Santa Ana, early 1990s.
Gang violence is rampant.
From her home in the Motherhouse of the Sisters of St. Joseph of Orange on Batavia Street, Sister Eileen McNerney would see story after story about the bloodshed in the newspaper and think:
Reading about this is not enough.
With the help of Fr. Christopher Smith, then-pastor of St. Joseph Catholic Church in Santa Ana, Sister Eileen and three other sisters were able to lease an old house a few blocks from the church in a neighborhood rocked with significant gang activity.
“We’d look through our window and see gang members walking past our home and, 20 minutes later, hear the gunshots,” Sister Eileen recalled. “We needed to pray, but knew we needed to do more than that.”
That experience led to the founding of, in Spanish, Taller San Jose (St. Joseph Workshop), a goal-oriented program that targets young adults, ages 18-28, who are caught in a cycle of crime and poverty.
Today, that ministry, now called Hope Builders, has trained nearly 3,000 young adults in the construction, health care and office skills industries.
It’s an achievement that reflects one of the core missions of the order dating back to its founding in 1650, when a Jesuit priest in France, Jean Pierre Médaille, assisted a group of women involved in ministry with the poor.
“He instructed the sisters to be very prayerful and develop a strong relationship with God and when you’re praying, to look out the window and see what’s going on out there and minister to the needs of the community,” Sister Eileen said.
Working to keep youth out of gangs in Santa Ana is just one modern example of the countless ministries the Sisters of St. Joseph have been involved in over the last 372 years. By 1922, the sisters already had scaled the Alps, were established in India, had opened schools and hospitals in Scandinavia, had traveled by dog sled to northern Canada and had weathered persecution during the Mexican and Russian revolutions.
Their community in Orange marked the latest of their journeys from LePuy to Lyon, France; from France to St. Louis to upstate New York; onward to the Kansas plains and to LaGrange, Ill. At all stops, they experienced the push of adversity and the pull of missionary zeal.
This year, the Sisters of St. Joseph of Orange celebrate the centennial anniversary of the order’s relocation to Batavia Street in Orange from Northern California.
It’s time to enjoy the present, look to the future, and recall the many milestones that began in 1912, when Mother Bernard Gosselin established the Sisters of St. Joseph in Eureka.
The Sisters of St. Joseph were active in Southern California a handful of years before Bishop of Los Angeles John Cantwell blessed the property in Orange on June 23, 1922, after the sisters had officially taken possession of it on March 21 that same year (and officially became the Sisters of St. Joseph of Orange).
To mark the centennial of the relocation, a private Mass in the Sisters of St. Joseph of Orange’s Sacred Heart Chapel will be celebrated June 23.
That Mass follows an event held May 21, “Art in the Garden,” which raised $100,000 to benefit the ministries of the Sisters of St. Joseph of Orange.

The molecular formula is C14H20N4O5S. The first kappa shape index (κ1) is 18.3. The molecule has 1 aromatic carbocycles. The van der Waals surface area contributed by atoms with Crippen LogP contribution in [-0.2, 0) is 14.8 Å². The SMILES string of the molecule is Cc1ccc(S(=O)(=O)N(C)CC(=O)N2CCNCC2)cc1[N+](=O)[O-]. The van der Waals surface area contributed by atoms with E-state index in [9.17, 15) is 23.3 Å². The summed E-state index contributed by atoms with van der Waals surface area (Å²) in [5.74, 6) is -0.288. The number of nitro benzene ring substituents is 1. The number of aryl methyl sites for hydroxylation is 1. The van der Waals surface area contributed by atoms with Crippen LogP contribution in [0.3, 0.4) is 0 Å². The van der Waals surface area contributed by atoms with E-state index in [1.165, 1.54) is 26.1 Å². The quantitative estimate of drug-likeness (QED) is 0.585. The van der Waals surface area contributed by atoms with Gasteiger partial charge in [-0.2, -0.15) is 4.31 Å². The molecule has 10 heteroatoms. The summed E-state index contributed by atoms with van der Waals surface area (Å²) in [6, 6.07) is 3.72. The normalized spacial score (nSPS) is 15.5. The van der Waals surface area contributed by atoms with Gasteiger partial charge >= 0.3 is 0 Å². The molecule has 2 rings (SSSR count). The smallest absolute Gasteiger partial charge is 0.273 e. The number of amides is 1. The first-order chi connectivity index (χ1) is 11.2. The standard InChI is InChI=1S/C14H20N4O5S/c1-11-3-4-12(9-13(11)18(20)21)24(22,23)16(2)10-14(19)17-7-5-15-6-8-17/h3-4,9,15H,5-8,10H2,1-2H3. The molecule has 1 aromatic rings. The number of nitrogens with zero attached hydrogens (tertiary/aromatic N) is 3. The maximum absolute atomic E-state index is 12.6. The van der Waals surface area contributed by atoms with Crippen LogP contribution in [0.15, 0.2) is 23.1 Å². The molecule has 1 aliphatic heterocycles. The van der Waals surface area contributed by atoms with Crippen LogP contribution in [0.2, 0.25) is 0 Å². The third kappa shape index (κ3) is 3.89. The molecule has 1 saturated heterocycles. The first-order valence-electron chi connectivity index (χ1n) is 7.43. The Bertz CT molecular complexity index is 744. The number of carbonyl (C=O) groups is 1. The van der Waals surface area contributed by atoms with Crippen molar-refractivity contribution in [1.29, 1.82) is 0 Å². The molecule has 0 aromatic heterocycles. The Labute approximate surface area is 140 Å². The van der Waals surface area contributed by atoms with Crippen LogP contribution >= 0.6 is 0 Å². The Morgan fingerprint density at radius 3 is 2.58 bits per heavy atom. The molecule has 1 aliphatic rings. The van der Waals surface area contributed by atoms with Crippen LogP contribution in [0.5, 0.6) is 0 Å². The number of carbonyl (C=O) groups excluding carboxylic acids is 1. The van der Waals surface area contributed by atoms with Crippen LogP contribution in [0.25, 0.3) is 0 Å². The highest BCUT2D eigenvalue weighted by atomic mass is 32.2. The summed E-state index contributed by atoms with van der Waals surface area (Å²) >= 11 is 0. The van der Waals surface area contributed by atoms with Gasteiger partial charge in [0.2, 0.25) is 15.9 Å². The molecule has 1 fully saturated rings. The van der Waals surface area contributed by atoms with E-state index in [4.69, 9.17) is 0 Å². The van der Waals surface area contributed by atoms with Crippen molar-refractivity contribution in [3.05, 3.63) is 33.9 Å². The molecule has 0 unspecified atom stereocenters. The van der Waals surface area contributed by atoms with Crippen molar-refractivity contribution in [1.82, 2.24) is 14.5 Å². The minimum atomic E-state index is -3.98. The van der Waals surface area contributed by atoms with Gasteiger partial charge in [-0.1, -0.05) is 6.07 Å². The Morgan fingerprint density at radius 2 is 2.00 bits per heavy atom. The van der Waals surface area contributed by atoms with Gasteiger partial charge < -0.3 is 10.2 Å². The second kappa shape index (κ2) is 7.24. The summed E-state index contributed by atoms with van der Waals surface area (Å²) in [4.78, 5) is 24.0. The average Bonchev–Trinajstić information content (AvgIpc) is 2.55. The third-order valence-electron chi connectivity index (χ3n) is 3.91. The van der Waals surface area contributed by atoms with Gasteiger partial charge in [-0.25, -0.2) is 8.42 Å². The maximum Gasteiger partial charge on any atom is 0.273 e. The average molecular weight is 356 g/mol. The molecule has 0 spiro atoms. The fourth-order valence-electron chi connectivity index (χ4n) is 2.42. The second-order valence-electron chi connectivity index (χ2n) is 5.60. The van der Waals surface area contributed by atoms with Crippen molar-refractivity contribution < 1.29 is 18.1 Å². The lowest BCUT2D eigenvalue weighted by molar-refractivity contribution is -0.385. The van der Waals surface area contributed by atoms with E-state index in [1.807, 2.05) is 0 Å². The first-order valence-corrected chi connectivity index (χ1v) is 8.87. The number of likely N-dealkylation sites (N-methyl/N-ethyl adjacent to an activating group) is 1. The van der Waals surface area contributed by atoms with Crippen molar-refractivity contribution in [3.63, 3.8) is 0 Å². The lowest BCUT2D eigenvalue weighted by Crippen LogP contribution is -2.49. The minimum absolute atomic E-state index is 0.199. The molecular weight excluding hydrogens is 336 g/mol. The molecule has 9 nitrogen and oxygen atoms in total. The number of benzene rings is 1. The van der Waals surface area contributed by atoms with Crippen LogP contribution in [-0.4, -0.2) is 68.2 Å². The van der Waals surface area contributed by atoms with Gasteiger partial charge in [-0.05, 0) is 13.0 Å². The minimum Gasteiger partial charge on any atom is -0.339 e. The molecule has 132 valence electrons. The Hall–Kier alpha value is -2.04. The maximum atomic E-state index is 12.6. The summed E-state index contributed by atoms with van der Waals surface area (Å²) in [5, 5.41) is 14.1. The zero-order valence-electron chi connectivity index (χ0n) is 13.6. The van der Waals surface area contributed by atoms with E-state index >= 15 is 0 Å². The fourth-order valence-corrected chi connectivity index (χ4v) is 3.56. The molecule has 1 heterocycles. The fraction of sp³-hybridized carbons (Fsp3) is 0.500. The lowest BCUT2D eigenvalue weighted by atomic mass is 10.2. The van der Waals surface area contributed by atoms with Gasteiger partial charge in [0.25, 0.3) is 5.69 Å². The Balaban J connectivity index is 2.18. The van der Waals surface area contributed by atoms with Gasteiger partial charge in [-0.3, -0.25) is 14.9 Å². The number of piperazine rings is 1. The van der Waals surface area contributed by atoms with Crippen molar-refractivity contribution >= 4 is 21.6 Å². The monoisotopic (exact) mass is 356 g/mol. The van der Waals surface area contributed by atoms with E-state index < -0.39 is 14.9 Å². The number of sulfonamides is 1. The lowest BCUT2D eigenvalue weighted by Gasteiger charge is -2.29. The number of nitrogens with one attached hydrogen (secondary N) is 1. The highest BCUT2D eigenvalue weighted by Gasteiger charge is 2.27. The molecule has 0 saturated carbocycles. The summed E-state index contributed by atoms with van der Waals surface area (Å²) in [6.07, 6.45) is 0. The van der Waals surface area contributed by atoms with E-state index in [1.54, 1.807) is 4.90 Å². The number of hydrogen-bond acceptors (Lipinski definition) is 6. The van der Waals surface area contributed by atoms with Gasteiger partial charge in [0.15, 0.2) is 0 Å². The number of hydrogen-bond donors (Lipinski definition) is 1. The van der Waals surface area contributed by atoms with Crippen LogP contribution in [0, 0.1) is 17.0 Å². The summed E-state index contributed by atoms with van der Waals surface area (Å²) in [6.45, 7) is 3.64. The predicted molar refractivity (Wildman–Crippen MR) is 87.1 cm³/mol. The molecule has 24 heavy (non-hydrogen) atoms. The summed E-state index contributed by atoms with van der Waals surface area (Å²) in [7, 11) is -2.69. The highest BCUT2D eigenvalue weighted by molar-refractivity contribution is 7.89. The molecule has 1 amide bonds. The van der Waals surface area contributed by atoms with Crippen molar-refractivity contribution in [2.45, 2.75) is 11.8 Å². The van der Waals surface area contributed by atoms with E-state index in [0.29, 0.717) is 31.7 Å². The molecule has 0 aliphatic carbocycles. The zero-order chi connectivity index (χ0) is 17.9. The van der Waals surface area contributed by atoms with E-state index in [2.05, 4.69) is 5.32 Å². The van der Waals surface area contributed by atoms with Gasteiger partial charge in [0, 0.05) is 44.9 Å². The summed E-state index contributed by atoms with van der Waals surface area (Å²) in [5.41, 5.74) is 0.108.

A SHOT OF THE MOTHERHOUSE GROUNDS IN THE EARLY 1990S. THE ARCHES CONNECT THE MOTHERHOUSE TO THE CHAPEL AND REGINA RESIDENCE. COURTESY OF THE SISTERS OF ST. JOSEPH
BEYOND HEALTHCARE AND EDUCATION
Catholics and others in Orange County closely associate the Sisters of St. Joseph of Orange with the hospital next door that bears their name.
St. Joseph Hospital, which the sisters opened in 1929, is one of Orange County’s first hospitals. Healthcare has, from the start, been a key ministry of the order. Two other hospitals – St. Jude in Fullerton and Mission in Mission Viejo – also serve Orange County residents.
The order also is well known for its involvement in education. In 1916 they took over administration of St. Joseph Catholic School in Santa Ana, one of Orange County’s oldest schools that was established in 1913.
Over the decades, the ministries of the Sisters of St. Joseph of Orange have greatly expanded to include rehabilitation programs, home health care, community education, primary care clinics and wellness programs, as well as helping new immigrants, feeding the hungry, giving shelter to the homeless and fostering spiritual development.
“We look to meet the needs of our neighbors,” Sister Mary Therese Sweeney said.
FROM LEFT: SRS. KATHERINE GRAY, MARIANNA GEMMET, JUDITH FERGUS, MARY BERNADETTE MCNULTY, PATRICIA HALEY, JUDITH DUGAN (OBSCURED), BERNICE JORDAN (OBSCURED), NANCY O’CONNOR. THE SISTERS ARE MEETING TO DISCUSS THE SPONSORSHIP COMMITTEE FOR ST. JOSEPH HEALTH SYSTEM IN 1991. COURTESY OF THE SISTERS OF ST. JOSEPH
A NEW HOME
The port city of Eureka, the largest coastal city between San Francisco and Portland, in Humboldt County, boasts gorgeous Pacific coastline and beautiful and massive old growth redwood trees.
But Mother Bernard knew the location wasn’t going to work long term.
For starters, the easiest way to get in and out of Eureka in the early 1900s was via ship.
Also, the Bishop of Sacramento, Patrick Keane, was scheduled to be consecrated on March 17, 1922, and once he became bishop, he would have more authority over the congregation. As Sister Mary Therese explained it, Mother Bernard knew the order had to relocate if it wanted to grow and flourish.
She visited Orange County when the sisters were active at St. Joseph Catholic School in Santa Ana.